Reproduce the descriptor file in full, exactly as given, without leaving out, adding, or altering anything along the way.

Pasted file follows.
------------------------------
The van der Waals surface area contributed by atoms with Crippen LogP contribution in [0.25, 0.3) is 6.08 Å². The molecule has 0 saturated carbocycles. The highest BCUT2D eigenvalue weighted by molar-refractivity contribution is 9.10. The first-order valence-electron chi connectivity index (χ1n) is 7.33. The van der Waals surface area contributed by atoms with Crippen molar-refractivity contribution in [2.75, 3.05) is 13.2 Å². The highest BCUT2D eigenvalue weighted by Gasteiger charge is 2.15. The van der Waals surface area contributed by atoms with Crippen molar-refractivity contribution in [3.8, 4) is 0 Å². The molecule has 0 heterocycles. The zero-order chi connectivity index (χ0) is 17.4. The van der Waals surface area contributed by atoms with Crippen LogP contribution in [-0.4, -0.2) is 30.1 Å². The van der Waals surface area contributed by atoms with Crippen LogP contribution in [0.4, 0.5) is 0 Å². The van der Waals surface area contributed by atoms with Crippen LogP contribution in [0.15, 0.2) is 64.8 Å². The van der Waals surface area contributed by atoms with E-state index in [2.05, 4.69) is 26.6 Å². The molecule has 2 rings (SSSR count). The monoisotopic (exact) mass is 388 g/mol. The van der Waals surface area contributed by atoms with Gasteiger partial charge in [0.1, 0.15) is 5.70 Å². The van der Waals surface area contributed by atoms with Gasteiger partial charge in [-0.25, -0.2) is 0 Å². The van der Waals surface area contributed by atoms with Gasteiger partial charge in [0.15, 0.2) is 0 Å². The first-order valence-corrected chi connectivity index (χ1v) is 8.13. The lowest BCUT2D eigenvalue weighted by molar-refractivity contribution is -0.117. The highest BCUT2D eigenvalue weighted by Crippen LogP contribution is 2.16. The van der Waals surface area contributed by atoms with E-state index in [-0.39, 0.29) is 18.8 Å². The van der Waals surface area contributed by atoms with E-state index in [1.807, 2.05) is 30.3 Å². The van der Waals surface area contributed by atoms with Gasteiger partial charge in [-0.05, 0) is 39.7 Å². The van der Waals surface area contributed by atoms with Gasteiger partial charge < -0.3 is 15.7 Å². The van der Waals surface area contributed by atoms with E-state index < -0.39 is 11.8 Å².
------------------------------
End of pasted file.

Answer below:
The van der Waals surface area contributed by atoms with Crippen LogP contribution in [0.25, 0.3) is 6.08 Å². The molecule has 0 saturated carbocycles. The highest BCUT2D eigenvalue weighted by molar-refractivity contribution is 9.10. The first-order valence-electron chi connectivity index (χ1n) is 7.33. The van der Waals surface area contributed by atoms with Crippen molar-refractivity contribution in [2.75, 3.05) is 13.2 Å². The highest BCUT2D eigenvalue weighted by Gasteiger charge is 2.15. The van der Waals surface area contributed by atoms with Crippen molar-refractivity contribution in [3.8, 4) is 0 Å². The molecule has 0 heterocycles. The zero-order chi connectivity index (χ0) is 17.4. The van der Waals surface area contributed by atoms with Crippen LogP contribution in [-0.4, -0.2) is 30.1 Å². The van der Waals surface area contributed by atoms with Crippen LogP contribution in [0.4, 0.5) is 0 Å². The van der Waals surface area contributed by atoms with Crippen LogP contribution in [0.15, 0.2) is 64.8 Å². The van der Waals surface area contributed by atoms with E-state index in [2.05, 4.69) is 26.6 Å². The molecule has 2 rings (SSSR count). The monoisotopic (exact) mass is 388 g/mol. The van der Waals surface area contributed by atoms with Gasteiger partial charge in [0.1, 0.15) is 5.70 Å². The van der Waals surface area contributed by atoms with Gasteiger partial charge in [-0.25, -0.2) is 0 Å². The van der Waals surface area contributed by atoms with Gasteiger partial charge in [0.15, 0.2) is 0 Å². The first-order valence-corrected chi connectivity index (χ1v) is 8.13. The lowest BCUT2D eigenvalue weighted by molar-refractivity contribution is -0.117. The highest BCUT2D eigenvalue weighted by Crippen LogP contribution is 2.16. The van der Waals surface area contributed by atoms with E-state index in [-0.39, 0.29) is 18.8 Å². The van der Waals surface area contributed by atoms with E-state index in [1.807, 2.05) is 30.3 Å². The van der Waals surface area contributed by atoms with Gasteiger partial charge in [-0.05, 0) is 39.7 Å². The van der Waals surface area contributed by atoms with Gasteiger partial charge < -0.3 is 15.7 Å². The van der Waals surface area contributed by atoms with E-state index < -0.39 is 11.8 Å².